Would you like a side of invasion with your broiled rainbow trout?
Rainbow trout threatens native salmonids, brook trout and Atlantic salmon
What comes to mind when you hear the words rainbow trout? Perhaps you think of a delicious Sausage-Stuffed Rainbow Trout dinner, or if you're a kid, Rainbow Fish and Ruby meet their long lost cousin. But, have you ever thought of rainbow trout as a threat, a “bully” towards native species of fish? Of course not! After all, they’re rainbow right? Doesn’t that mean they’re just kind and happy? Well, rainbow trout aren’t all lollipops and cotton candy. In fact, they are an invasive non-native species in Canada, threatening our very own salmonids, brook trout and Atlantic salmon.
Rainbow trout is a species of fish that is native to the Pacific drainages of North America. They are included in the top 100 of the world's worst invasive species. After many years of introductions and transfers, the current distribution of rainbow trout now covers most of North America and many other parts of the world. Fish culturists learned how to artificially breed rainbows and they were first introduced in a California stream in 1872. They were then introduced in lakes and streams that were devoid of fish or that contained only "rough" fish. Rainbow trout were also introduced in streams that contained other, native, species of trout.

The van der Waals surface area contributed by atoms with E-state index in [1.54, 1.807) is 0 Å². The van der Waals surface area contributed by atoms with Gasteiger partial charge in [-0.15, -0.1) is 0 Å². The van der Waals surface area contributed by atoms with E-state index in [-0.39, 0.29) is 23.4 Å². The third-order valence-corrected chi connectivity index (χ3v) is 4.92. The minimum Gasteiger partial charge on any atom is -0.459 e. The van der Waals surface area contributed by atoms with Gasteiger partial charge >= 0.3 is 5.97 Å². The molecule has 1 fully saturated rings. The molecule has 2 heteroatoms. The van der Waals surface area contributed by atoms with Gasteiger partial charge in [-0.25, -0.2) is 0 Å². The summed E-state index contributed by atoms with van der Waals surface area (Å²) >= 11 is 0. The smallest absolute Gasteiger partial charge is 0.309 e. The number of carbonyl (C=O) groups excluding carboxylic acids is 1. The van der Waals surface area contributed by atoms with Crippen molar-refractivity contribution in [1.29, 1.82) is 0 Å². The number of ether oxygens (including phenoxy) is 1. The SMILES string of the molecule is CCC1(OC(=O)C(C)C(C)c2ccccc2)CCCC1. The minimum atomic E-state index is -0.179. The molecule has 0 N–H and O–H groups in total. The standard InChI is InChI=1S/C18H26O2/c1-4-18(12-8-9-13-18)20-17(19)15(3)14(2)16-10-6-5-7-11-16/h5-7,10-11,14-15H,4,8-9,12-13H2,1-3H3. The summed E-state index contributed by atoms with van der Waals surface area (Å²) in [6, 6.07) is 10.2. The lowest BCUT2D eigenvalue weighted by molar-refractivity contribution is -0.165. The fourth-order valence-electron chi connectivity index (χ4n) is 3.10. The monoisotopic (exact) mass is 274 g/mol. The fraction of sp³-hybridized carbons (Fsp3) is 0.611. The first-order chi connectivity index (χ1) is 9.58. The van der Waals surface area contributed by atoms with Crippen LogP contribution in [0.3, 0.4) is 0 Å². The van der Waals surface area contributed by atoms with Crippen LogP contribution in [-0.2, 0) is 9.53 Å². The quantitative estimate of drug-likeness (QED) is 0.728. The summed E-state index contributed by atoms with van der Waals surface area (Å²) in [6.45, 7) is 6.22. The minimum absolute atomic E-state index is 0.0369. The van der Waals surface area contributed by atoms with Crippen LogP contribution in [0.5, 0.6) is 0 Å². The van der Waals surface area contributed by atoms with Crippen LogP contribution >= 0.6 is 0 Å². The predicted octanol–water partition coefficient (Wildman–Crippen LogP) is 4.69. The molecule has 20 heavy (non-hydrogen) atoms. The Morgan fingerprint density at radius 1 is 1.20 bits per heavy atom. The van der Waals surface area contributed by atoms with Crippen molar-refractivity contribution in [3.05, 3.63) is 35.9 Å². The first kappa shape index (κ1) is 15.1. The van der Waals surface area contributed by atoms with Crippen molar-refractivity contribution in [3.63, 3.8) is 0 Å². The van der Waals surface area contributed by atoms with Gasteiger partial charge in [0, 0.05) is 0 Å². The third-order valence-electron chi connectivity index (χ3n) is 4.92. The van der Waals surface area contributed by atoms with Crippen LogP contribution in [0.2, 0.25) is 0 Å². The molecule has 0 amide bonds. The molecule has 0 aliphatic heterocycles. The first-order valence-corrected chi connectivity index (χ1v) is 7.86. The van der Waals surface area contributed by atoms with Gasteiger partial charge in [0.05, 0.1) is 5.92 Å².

You may be thinking, so what? They’re just fish! What harm will they do? Well, rainbow trout compete for the same resources as many other species of fish such as food and habitat. For example, it is a potential threat to the native salmonids of Trout River, including the possibility that rainbow trout may be successfully spawning in the Trout River watershed. Atlantic salmon stocks in Trout River are presently at low levels and their habitat is vulnerable to intrusion by an exotic species. Large rainbow trout of comparable size to large adult brook trout can be aggressive competitors for...
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